Ta Opera Zuta, established 10 years ago, is an ensemble whose members are musicians, singers and researchers in the fields of art, humanities and theater. The ensemble will premiere Erik Satie’s Socrate at the Elma Music Center in Zichron Ya’acov, which has become renowned for its excellent acoustics.
The opera was commissioned to the French composer by a musical patron in 1916 and performed in 1919.
“There are several versions of the piece. We opted for the one with a singer and a piano. It could be a soprano or an alto, but we invited Israeli counter-tenor Doron Schleifer to play the role,” says musicology professor Michal Grover-Friedlander of Tel Aviv University. The cast also includes Japanese dancer Ryo Takenoshita and Israeli dancers Noam Sander and Batel Dotan.
Daniel Chervinsky, a secondyear conducting student, will accompany the performance on the piano. Later this year, the production will travel to Waseda University in Tokyo.
“We will spend an entire month there, which includes lectures, discussions, master classes, an open rehearsal and performances,” says Grover- Friedlander.
“We worked in Germany and in Italy, and finally at Tel Aviv University,” says the musicologist.
“We stage a new production once every year or two,” she explains, “since the theater work is accompanied by in-depth research. For example, for the current production, we created a brochure that includes five articles.
The articles are usually written by our students who are working on their degrees. As a musicologist specializing in opera, I write an article about every opera we stage. These articles will form the chapters of my book, which will be published in a year or two.”
The group stages modern or minor and lesser-known operatic pieces that do not suit major stages.
“We also work on the borderline between opera and musical theater and try to bring freshness to the somewhat frozen world of opera. The group appeals to younger and more open audiences and brings together people of different disciplines,” says Grover-Friedlander.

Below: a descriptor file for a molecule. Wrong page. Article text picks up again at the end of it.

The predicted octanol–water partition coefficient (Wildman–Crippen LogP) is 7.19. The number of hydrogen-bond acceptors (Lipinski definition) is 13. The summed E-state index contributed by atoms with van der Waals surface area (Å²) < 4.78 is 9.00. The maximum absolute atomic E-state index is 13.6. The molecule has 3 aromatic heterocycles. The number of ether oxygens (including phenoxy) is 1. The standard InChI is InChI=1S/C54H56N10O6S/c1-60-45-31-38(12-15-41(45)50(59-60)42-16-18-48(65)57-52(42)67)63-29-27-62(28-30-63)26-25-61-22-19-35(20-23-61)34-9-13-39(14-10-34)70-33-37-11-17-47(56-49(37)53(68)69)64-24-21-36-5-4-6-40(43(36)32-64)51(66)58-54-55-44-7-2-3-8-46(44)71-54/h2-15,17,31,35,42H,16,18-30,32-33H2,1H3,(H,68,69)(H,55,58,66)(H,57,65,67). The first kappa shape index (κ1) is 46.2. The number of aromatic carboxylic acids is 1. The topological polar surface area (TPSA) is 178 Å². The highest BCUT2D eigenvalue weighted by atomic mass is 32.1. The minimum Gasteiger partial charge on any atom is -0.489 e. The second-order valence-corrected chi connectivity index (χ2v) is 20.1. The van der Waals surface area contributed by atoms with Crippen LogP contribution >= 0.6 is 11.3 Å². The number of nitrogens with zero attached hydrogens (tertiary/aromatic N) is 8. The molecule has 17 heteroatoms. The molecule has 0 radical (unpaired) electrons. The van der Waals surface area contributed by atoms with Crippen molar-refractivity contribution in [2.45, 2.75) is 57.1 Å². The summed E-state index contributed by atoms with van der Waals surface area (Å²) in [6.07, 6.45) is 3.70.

Her husband, philosophy professor Eli Friedlander, traditionally serves as the stage designer for the group’s productions, while she directs.
“Other members of the ensemble are young artists at the beginning of their career – musicians, actors, acrobats. We improvise, we rehears a lot, we learn to think as a team,” she says.
Why did they choose Socrate? “This is arguably one of the most important but less known of Satie’s works,” she says. “He was quite a satirical composer, but here it’s hard to define the genre of his opera. At the time it was written, the audience found it difficult to decide whether it was a serious piece or a joke, and that is how we interpret it, balancing between philosophy and music.
We have come to the conclusion that Satie invented his own Socrates, as there are no real texts by Plato in it. Also, since we were invited to Japan, I chose a piece that epitomizes Western philosophy, which gives us a lot of opportunities to work together on this piece and to write about it. In addition, Satie is extremely popular in Japan.”
The project was commissioned by the Institute for Advanced Studies together with the Institute for Opera and Music Theater Studies of Waseda University and supported by the Elma Music Center.
“Socrate will be premiered at Elma, which is a very special place.
Lily Epstein, who established the center, does her best to create a different approach to arts in Israel.
Here, artists are always at the forefront. We will perform in the smaller hall which is called Cube because of its modular design. The audience will be seated in a sort of pit in the center of the hall, while the show is performed around them,” she says.